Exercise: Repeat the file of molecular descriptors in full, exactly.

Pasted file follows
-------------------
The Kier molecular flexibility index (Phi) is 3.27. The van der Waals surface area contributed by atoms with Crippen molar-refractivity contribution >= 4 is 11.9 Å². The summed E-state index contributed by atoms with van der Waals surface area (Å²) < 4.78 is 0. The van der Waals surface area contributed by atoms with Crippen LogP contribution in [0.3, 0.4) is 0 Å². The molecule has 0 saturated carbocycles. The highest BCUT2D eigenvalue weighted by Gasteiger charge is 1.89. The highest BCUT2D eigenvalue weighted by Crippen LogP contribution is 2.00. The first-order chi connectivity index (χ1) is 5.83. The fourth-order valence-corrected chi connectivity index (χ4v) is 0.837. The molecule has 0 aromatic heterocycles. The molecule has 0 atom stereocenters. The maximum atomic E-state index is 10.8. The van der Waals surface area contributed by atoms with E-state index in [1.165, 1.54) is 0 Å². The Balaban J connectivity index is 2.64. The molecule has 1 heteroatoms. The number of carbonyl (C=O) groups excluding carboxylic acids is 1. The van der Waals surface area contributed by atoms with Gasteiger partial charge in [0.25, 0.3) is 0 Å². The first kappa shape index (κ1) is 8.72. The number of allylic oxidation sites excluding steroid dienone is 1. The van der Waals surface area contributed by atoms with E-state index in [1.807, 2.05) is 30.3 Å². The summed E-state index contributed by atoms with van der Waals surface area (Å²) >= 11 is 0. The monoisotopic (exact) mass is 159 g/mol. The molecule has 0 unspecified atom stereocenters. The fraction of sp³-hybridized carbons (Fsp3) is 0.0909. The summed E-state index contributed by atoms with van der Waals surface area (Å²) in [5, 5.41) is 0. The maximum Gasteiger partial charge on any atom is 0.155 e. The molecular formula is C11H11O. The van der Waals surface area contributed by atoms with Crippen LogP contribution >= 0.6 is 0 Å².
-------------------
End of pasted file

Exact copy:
The Kier molecular flexibility index (Phi) is 3.27. The van der Waals surface area contributed by atoms with Crippen molar-refractivity contribution >= 4 is 11.9 Å². The summed E-state index contributed by atoms with van der Waals surface area (Å²) < 4.78 is 0. The van der Waals surface area contributed by atoms with Crippen LogP contribution in [0.3, 0.4) is 0 Å². The molecule has 0 saturated carbocycles. The highest BCUT2D eigenvalue weighted by Gasteiger charge is 1.89. The highest BCUT2D eigenvalue weighted by Crippen LogP contribution is 2.00. The first-order chi connectivity index (χ1) is 5.83. The fourth-order valence-corrected chi connectivity index (χ4v) is 0.837. The molecule has 0 aromatic heterocycles. The molecule has 0 atom stereocenters. The maximum atomic E-state index is 10.8. The van der Waals surface area contributed by atoms with E-state index in [1.165, 1.54) is 0 Å². The Balaban J connectivity index is 2.64. The molecule has 1 heteroatoms. The number of carbonyl (C=O) groups excluding carboxylic acids is 1. The van der Waals surface area contributed by atoms with Gasteiger partial charge in [0.25, 0.3) is 0 Å². The first kappa shape index (κ1) is 8.72. The number of allylic oxidation sites excluding steroid dienone is 1. The van der Waals surface area contributed by atoms with E-state index in [1.807, 2.05) is 30.3 Å². The summed E-state index contributed by atoms with van der Waals surface area (Å²) >= 11 is 0. The monoisotopic (exact) mass is 159 g/mol. The molecule has 0 unspecified atom stereocenters. The fraction of sp³-hybridized carbons (Fsp3) is 0.0909. The summed E-state index contributed by atoms with van der Waals surface area (Å²) in [5, 5.41) is 0. The maximum Gasteiger partial charge on any atom is 0.155 e. The molecular formula is C11H11O. The van der Waals surface area contributed by atoms with Crippen LogP contribution >= 0.6 is 0 Å².